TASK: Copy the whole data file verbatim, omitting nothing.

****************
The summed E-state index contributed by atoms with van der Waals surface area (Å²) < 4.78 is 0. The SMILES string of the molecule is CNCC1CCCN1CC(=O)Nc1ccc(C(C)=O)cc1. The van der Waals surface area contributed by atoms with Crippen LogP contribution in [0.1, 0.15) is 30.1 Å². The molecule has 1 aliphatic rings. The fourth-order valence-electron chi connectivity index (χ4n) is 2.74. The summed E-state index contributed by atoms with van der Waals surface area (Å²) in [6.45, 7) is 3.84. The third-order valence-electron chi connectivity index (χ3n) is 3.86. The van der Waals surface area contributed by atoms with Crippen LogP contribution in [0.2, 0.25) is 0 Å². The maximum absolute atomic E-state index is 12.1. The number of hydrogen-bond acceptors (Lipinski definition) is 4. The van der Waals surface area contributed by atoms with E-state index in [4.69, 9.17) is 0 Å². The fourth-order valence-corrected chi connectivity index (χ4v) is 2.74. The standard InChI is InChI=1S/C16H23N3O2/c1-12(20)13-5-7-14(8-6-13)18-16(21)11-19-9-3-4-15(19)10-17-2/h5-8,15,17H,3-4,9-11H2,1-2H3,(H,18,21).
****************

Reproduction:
The summed E-state index contributed by atoms with van der Waals surface area (Å²) < 4.78 is 0. The SMILES string of the molecule is CNCC1CCCN1CC(=O)Nc1ccc(C(C)=O)cc1. The van der Waals surface area contributed by atoms with Crippen LogP contribution in [0.1, 0.15) is 30.1 Å². The molecule has 1 aliphatic rings. The fourth-order valence-electron chi connectivity index (χ4n) is 2.74. The summed E-state index contributed by atoms with van der Waals surface area (Å²) in [6.45, 7) is 3.84. The third-order valence-electron chi connectivity index (χ3n) is 3.86. The van der Waals surface area contributed by atoms with Crippen LogP contribution in [0.2, 0.25) is 0 Å². The maximum absolute atomic E-state index is 12.1. The number of hydrogen-bond acceptors (Lipinski definition) is 4. The van der Waals surface area contributed by atoms with E-state index in [4.69, 9.17) is 0 Å². The fourth-order valence-corrected chi connectivity index (χ4v) is 2.74. The standard InChI is InChI=1S/C16H23N3O2/c1-12(20)13-5-7-14(8-6-13)18-16(21)11-19-9-3-4-15(19)10-17-2/h5-8,15,17H,3-4,9-11H2,1-2H3,(H,18,21).